It sounds like pure idealism, and maybe it is. But it’s honestly fucking bullshit that we sit back and talk about taking in 10,000 refugees instead of 2,000 refugees over the course of a YEAR. An entire YEAR and we’re going to take in 10,000? The above article talks about how we took in hundreds of thousands of refugees during the Vietnam war each year. Did that destroy our country? Has our country not been enriched and improved by the substantial Vietnamese populations that came here? Are we so fucking paralyzed by the bullshit fear that surrounds 9/11 that we can’t for a second consider the lives of people outside of our own borders? I’m going to sound like an edgy anti-patriotic fedora-wearer here, but this country needs to get the fuck over 9/11 and the sooner we can do that the better for everyone.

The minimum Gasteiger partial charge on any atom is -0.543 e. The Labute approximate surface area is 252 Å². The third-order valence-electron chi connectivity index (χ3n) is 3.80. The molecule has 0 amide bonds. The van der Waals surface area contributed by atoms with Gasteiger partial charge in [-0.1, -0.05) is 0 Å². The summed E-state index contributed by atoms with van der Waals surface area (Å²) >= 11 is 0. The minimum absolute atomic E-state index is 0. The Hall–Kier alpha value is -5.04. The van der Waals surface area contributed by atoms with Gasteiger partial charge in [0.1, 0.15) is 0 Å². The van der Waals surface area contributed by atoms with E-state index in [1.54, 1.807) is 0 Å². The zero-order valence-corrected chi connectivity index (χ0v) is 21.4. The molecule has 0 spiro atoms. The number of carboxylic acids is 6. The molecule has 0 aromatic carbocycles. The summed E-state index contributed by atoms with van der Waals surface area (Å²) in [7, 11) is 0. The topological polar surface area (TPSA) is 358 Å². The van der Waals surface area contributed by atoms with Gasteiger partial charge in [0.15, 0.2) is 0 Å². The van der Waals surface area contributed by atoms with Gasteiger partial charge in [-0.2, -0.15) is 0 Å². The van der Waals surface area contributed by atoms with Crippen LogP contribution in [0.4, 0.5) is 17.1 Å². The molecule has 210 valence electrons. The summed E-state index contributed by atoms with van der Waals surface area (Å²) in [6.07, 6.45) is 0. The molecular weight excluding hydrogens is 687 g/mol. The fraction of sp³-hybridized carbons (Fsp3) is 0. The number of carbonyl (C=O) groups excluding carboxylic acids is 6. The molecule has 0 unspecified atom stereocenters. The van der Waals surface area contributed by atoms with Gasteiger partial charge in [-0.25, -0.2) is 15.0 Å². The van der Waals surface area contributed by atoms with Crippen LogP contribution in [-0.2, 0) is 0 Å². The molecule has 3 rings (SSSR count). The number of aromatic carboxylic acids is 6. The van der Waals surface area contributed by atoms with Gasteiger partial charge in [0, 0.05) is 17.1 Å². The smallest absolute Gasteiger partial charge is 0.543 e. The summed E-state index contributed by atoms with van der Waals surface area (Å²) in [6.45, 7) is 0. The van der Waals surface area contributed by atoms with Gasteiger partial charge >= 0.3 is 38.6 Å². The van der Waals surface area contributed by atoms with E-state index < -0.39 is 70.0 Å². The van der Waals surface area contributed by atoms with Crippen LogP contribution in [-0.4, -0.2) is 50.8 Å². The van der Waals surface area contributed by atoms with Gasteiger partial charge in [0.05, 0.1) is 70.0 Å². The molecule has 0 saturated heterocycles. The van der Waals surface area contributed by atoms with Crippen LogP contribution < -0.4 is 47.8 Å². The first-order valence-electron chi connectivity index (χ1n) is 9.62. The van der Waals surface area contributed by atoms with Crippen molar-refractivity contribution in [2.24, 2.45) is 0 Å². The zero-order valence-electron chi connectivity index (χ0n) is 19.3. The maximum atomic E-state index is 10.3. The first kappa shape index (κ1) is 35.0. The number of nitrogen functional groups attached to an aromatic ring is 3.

The Refugee Crisis: Let’s Get Syrias

Leave a Reply

Fill in your details below or click an icon to log in: Logo

You are commenting using your account. Log Out /  Change )

Google photo

You are commenting using your Google account. Log Out /  Change )

Twitter picture

You are commenting using your Twitter account. Log Out /  Change )

Facebook photo

You are commenting using your Facebook account. Log Out /  Change )

Connecting to %s